Help Us Save Hoarding House Cats

A couple months ago, my husband and I were told about an old lady in the neighborhood who had 20 cats, and wanted to adopt them out to just anyone because she couldn't take care of them anymore. We went to meet her and decided to help her. While there, we saw that she had MORE than 20 cats.
I contacted rescues, but no rescue can intake 20+ cats at once. A couple rescuers started looking for solutions, but the process of adopting out cats is slow, and finding homes is hard.
Meanwhile, I decided to go help my neighbor declutter her house, because she needed help badly, and that house was not a safe environment for such an old lady and the cats.
I found a kitten who had been dead for a while in the house, and the lady hadn't noticed. All the cats have been exposed to ringworm in the house, which is mostly visible on the kittens, who would have ended up miserable hadn't they been taken to safety.
Only a couple of the cats are vetted, none of the others have been fixed, which means they continue to make babies and have more and more kittens.

Last week, my neighbor called me and said her grandson told her he would take all the cats and take them to his "farm". After questioning her, I found out he just wanted to dump them outside in the country. That would be a death sentence for these cats who are not feral and have never lived outside.
I made her promise to not give them away, but I knew I needed to take a good bunch of them away in order for her to be patient for a few more weeks at least. I asked her which cats she wanted gone first, and she said the ginger cats (a dozen). They were the first cats to be rescued from that whole situation. The remaining cats will be saved from that home as well after this "first wave" is taken care of.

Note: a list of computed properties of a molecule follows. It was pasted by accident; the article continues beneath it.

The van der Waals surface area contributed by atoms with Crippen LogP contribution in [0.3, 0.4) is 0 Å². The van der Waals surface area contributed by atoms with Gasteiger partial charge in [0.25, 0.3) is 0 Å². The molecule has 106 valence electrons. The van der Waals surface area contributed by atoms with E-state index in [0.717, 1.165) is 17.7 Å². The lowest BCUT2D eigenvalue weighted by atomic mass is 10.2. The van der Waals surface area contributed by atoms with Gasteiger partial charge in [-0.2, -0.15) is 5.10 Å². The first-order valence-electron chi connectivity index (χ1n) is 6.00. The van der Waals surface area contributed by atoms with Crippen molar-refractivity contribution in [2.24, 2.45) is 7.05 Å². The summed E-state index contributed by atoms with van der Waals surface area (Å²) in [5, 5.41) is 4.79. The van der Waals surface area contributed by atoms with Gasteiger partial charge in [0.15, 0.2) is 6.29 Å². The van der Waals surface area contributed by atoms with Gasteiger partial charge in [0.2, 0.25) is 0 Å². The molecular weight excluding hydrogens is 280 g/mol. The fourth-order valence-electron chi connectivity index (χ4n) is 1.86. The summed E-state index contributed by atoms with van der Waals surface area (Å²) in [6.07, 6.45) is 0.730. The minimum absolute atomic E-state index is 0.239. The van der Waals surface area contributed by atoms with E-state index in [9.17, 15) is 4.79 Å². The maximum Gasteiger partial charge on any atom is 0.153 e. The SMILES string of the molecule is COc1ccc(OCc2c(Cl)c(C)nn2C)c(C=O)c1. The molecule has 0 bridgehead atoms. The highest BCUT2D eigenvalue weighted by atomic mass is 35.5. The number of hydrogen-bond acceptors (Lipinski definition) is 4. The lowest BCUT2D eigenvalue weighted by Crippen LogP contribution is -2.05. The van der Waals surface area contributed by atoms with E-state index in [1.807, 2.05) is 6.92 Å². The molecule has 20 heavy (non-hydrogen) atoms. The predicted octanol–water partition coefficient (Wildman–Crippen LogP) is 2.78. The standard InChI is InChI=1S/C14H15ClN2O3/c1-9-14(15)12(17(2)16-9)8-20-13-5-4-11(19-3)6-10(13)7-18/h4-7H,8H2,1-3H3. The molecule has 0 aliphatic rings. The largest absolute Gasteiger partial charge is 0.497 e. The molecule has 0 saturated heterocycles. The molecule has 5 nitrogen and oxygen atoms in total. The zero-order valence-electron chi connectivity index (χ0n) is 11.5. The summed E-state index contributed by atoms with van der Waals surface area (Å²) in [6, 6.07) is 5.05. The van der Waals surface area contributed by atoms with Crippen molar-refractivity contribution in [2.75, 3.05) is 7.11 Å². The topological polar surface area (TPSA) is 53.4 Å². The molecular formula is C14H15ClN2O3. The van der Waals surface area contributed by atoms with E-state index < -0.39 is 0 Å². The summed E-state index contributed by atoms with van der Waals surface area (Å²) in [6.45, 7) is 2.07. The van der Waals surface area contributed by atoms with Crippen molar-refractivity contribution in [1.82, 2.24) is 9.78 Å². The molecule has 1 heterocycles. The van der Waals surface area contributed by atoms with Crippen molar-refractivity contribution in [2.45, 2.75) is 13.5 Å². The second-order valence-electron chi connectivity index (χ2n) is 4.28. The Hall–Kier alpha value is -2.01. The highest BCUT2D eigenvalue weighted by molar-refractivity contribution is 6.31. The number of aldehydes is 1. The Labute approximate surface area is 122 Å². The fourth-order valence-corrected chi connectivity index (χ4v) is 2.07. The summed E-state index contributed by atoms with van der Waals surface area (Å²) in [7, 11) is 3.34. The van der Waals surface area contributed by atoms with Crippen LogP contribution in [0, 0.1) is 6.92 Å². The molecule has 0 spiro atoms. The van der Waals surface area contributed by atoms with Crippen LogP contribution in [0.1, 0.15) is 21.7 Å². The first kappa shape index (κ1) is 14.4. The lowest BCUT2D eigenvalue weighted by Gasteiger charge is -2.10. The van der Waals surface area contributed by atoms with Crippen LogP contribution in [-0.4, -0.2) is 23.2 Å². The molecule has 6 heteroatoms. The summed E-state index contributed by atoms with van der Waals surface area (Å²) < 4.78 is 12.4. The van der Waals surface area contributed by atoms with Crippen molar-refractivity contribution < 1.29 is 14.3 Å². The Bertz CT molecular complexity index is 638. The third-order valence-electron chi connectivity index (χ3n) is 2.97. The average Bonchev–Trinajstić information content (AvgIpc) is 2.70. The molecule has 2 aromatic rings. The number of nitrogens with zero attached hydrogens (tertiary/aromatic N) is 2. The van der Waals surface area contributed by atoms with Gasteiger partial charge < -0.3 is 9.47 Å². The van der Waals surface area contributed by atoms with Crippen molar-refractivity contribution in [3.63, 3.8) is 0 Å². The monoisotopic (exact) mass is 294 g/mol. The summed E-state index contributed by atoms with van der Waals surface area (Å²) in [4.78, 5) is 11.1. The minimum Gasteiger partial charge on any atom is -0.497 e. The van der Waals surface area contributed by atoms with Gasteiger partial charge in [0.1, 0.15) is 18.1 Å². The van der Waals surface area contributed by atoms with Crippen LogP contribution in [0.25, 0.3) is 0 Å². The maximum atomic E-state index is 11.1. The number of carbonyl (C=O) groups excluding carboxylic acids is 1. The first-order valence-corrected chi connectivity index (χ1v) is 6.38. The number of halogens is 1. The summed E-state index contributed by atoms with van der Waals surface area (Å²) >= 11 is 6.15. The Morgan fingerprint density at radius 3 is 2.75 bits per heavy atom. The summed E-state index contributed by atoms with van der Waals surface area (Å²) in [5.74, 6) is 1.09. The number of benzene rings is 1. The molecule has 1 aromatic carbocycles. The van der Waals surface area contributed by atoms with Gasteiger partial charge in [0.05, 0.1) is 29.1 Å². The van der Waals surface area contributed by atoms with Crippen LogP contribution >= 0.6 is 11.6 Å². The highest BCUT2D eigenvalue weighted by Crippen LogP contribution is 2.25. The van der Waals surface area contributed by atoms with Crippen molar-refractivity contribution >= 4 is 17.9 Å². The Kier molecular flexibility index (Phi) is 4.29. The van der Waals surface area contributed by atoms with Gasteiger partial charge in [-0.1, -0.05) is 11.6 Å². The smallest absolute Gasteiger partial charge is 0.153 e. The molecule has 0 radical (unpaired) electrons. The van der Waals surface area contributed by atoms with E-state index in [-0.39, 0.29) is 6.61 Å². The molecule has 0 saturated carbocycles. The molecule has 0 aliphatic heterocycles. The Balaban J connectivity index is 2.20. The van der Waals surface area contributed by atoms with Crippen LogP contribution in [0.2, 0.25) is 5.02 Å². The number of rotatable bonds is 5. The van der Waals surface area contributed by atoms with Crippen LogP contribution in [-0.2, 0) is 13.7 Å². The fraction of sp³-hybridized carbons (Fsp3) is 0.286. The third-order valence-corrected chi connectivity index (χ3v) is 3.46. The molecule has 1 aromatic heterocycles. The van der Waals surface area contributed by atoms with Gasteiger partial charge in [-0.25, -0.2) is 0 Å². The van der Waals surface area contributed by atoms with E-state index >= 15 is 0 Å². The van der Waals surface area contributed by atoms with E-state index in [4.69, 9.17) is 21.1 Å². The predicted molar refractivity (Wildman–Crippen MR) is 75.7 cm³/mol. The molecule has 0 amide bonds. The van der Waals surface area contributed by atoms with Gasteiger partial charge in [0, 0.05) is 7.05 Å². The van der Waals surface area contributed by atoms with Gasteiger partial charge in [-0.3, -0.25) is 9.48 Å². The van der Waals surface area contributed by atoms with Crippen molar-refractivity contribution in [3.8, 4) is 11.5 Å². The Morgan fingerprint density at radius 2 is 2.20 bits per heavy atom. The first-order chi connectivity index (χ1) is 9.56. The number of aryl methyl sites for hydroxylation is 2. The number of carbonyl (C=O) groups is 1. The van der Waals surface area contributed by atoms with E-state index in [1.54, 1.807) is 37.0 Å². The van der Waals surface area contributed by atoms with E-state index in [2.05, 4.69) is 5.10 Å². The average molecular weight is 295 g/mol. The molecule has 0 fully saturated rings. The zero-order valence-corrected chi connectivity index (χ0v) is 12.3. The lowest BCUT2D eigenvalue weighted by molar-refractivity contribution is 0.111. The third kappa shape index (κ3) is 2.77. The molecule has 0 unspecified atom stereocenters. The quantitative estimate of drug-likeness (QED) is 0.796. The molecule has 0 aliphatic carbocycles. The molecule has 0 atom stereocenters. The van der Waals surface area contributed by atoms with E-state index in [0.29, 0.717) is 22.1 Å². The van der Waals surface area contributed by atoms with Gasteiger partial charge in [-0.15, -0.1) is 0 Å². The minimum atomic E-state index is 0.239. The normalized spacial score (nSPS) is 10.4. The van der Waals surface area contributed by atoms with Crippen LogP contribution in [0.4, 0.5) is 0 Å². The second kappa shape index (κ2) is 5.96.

After the cats were collected and taken to safe places, I messaged several rescues in and outside of Houston. Most refused to intake or help me vet the cats, and many didn't even reply. Only three awesome rescues agreed to help, one of them being Animal Justice League. AJL has been so far the most active. One of their volunteers has been exploring every opportunity and meeting people to find new ways to help the poor cats, and the Facebook page of the rescue posted a call for help here.

I have made the goal of this fundraiser $2,500 because according to the post AJL made on their page, the vetting for each cat would cost about $100, and the last time I counted, my neighbor had about 30 cats (six kittens were born a few weeks ago), but a couple of cats were already adopted out.
If there's any leftover money, it will be donated to the rescues that helped with the cats.
The cats will all be adopted out to good homes.

The funds are needed as soon as possible. Every rescue I spoke with want to vet the females first so they don't end up with more kittens. Also, the faster we can vet the cats, the faster they will be adopted out and that will give us the opportunity to save the other cats still living in the house.

Thank you so much for reading this story. If you consider donating, remember that no amount is too small. If you can't donate, please share!
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Demi Sword 
Houston, TX
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